Comet C/2020 F3 (NEOWISE) visible to the naked eye in the evening sky
Comet C/2020 F3 (NEOWISE) enchants amateur astronomers from all over the world: It has been a long time that a comet visible to the naked eye made its appearance in the evening sky.
Hale-Bopp was the last comet in the night sky that was so bright that even inexperienced observers immediately noticed it - 23 years ago. All comets visible in the meantime were visible either only shortly, at untimely times, from the southern hemisphere or only with binoculars or even telescopes. With each new discovery astronomers hoped for a new "Great comet", but they were disappointed again and again: Comets are chunks of a few kilometers in size, consisting of debris, water ice and dust, and are usually to be found in the outer regions of our solar system. When they come closer to the Sun on their orbit, they are literally melting - or rather evaporating - and thus the characteristic comet tail forms. However, many comets do not survive the approach to the Sun and break before they can offer us a spectacular sight.
Several comets had given the astronomers hope since the beginning of this year: C/2019 Y4 (ATLAS), C/2020 F8 (SWAN) and C/2019 U6 (LEMMON), but again none of these three could meet the high expectations - they remained invisible to the naked eye. A fourth one has now finally made it: C/2020 F3 (NEOWISE), named after the spacecraft that discovered it on 27 March 2020. Its orbit brought it as close as 43 million kilometres to the Sun on 3 July. Before that, from the end of June, it crossed the field of view of the SOHO spacecraft, which actually monitors eruptions on the Sun. The SOHO images revealed that the brightness of NEOWISE increased enormously within a few days. Astronomers were alarmed: Will the comet survive the passage of the Sun undamaged or will it dissolve into pieces like its predecessors? A few days later they knew for sure: In the first week of July, NEOWISE appeared at dawn and has been attracting attention ever since. From now on the comet can also be seen in the evening sky, and in good observation conditions even with the naked eye!
NEOWISE appears only just above the northwestern horizon at dusk at first and then rises higher and higher during the second half of July. In the morning the comet can be found int in the north-northeast, at first a little bit higher than in the evening sky. Exact times depend on the location: The latitude on which you are determines the height the comet reaches above the horizon, further north it rises higher. At the same time the Sun rises earlier and sets later, when exactly depends on longitude. For more precise data the use of a star chart program or a corresponding mobile app is recommended. In any case, you don't have to get up early any more, but can simply wait until it has become dark outside in the evening.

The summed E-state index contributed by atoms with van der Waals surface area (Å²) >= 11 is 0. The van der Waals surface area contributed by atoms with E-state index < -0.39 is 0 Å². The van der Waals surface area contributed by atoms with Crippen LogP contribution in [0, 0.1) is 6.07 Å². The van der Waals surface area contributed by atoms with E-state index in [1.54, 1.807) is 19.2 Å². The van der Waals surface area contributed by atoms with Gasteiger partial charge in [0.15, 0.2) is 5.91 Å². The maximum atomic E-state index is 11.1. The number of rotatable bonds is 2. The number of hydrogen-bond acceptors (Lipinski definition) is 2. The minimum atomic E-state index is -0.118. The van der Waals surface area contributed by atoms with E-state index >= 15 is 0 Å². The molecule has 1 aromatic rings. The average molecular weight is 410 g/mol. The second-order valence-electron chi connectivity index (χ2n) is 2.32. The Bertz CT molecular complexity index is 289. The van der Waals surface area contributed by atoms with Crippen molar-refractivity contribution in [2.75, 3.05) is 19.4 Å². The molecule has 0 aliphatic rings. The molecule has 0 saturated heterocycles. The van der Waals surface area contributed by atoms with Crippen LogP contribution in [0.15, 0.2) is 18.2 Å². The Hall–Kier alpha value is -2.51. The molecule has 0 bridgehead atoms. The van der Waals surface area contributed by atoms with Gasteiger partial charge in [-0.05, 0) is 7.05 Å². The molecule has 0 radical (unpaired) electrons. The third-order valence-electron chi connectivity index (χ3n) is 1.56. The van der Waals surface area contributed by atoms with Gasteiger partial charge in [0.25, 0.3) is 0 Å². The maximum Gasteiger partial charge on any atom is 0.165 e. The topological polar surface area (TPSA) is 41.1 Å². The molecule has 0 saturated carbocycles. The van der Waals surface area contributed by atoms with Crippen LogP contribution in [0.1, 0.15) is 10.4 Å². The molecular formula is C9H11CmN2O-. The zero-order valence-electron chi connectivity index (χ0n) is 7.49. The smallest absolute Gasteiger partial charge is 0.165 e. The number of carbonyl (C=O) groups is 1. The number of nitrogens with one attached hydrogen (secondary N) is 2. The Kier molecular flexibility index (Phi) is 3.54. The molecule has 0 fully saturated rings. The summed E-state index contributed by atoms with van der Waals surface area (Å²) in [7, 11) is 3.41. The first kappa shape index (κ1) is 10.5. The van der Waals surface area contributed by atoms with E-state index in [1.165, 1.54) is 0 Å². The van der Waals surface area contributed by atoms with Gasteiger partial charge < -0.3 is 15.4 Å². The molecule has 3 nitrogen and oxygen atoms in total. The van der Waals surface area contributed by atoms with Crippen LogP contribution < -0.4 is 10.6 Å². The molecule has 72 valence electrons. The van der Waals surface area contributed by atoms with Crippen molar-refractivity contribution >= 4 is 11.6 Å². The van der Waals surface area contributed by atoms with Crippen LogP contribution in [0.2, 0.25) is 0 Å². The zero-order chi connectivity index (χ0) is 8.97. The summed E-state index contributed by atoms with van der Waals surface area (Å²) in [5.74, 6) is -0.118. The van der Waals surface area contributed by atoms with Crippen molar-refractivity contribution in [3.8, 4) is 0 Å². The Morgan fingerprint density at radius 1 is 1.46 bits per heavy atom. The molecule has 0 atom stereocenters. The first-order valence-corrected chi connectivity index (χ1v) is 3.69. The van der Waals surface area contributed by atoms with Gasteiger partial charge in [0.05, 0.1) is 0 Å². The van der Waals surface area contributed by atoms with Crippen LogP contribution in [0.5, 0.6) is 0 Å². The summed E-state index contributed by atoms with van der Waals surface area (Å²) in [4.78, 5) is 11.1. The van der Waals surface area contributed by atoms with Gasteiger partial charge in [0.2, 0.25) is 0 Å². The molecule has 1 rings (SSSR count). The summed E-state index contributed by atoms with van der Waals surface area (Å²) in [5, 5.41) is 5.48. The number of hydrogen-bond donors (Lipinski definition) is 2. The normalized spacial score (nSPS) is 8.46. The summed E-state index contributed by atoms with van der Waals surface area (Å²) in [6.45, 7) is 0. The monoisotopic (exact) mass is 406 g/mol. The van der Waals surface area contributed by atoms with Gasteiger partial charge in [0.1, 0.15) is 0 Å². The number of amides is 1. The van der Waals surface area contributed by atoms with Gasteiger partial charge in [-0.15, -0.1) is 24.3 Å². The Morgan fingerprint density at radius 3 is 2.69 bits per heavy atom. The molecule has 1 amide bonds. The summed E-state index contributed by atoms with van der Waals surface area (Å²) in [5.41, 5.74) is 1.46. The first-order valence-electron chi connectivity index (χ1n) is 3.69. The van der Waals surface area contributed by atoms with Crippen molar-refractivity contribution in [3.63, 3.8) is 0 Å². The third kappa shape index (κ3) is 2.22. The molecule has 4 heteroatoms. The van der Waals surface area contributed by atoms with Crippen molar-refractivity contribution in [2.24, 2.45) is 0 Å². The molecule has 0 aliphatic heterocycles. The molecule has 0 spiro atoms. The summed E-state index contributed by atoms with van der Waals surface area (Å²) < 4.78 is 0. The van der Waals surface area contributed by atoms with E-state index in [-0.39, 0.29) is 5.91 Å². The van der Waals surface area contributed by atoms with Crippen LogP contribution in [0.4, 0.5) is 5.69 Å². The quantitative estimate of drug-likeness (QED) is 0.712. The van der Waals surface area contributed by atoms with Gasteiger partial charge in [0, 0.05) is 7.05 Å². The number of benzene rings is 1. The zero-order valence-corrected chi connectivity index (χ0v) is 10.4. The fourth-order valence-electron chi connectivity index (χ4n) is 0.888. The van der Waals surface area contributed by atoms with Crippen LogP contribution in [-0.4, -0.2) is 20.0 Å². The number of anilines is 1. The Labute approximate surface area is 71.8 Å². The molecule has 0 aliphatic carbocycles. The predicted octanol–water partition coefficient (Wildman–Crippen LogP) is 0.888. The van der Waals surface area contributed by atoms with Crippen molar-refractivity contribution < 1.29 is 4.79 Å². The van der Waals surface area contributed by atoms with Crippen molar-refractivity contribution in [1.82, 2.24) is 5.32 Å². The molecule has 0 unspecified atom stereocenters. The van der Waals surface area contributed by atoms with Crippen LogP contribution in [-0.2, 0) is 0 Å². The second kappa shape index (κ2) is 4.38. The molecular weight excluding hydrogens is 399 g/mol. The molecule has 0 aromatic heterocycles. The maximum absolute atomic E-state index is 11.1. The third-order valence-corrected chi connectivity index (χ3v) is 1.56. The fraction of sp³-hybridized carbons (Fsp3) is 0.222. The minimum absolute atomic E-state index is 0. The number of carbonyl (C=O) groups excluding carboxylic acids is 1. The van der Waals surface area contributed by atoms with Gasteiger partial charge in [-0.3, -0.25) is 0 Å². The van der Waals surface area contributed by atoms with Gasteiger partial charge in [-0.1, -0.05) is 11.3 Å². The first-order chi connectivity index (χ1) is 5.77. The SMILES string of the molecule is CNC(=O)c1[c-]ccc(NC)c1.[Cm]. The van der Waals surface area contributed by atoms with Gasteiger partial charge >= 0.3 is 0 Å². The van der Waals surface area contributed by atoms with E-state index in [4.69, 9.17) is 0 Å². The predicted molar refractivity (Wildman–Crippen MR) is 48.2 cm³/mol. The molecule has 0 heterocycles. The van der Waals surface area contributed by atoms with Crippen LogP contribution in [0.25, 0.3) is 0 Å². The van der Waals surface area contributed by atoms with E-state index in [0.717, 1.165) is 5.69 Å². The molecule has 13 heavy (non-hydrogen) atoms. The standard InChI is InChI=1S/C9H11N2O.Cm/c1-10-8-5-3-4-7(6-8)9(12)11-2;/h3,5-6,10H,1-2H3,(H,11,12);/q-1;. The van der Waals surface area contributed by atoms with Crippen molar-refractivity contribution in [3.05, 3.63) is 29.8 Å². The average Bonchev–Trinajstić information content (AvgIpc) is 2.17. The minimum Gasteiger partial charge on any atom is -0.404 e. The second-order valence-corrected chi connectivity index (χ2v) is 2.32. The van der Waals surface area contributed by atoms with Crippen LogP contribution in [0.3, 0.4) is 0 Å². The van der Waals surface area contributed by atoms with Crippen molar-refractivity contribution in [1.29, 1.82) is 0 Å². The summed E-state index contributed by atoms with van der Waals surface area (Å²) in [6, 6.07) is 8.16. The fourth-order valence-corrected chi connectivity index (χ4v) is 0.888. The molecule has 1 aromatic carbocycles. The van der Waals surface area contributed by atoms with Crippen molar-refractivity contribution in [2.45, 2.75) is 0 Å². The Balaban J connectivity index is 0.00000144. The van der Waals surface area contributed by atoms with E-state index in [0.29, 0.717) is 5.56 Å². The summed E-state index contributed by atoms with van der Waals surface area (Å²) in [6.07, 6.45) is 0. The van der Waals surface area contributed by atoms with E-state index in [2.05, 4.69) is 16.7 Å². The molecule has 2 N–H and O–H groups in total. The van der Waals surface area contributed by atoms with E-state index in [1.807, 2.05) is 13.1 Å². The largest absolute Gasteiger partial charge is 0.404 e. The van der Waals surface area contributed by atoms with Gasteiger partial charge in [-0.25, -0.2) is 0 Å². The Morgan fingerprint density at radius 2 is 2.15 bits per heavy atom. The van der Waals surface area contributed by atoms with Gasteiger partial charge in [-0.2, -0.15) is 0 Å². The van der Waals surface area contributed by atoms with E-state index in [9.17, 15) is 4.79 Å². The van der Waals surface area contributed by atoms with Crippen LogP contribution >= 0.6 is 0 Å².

In order to catch the comet, you should have a free view to the northern horizon, and unfortunately city lights make an observation more difficult. With the naked eye you can see a medium-bright, blurred star with a pale tail pointing away from the Sun. The length of the tail corresponds approximately to the diameter of the full Moon. In binoculars, the tail becomes much clearer. The comet's nucleus is golden near the horizon, its tail merging with the rising twilight in the morning hours. Whoever wants to photograph this celestial spectacle can rely on the camera's automatic mode, even mobile phones can capture the comet. For close-ups, DSLR cameras with telephoto lens and tripod are a good choice.
How the visibility of NEOWISE will develop is not yet completely clear. On 23 July it will make its closest approach to Earth and then move away from us. From the end of July on it will therefore probably fade away. By the way, we won't see it again, because its orbit will probably change due to the comet's flyby of Jupiter in September in such a way that its orbital period will then be about 6800 years. So now is the best time to see this comet with your own eyes.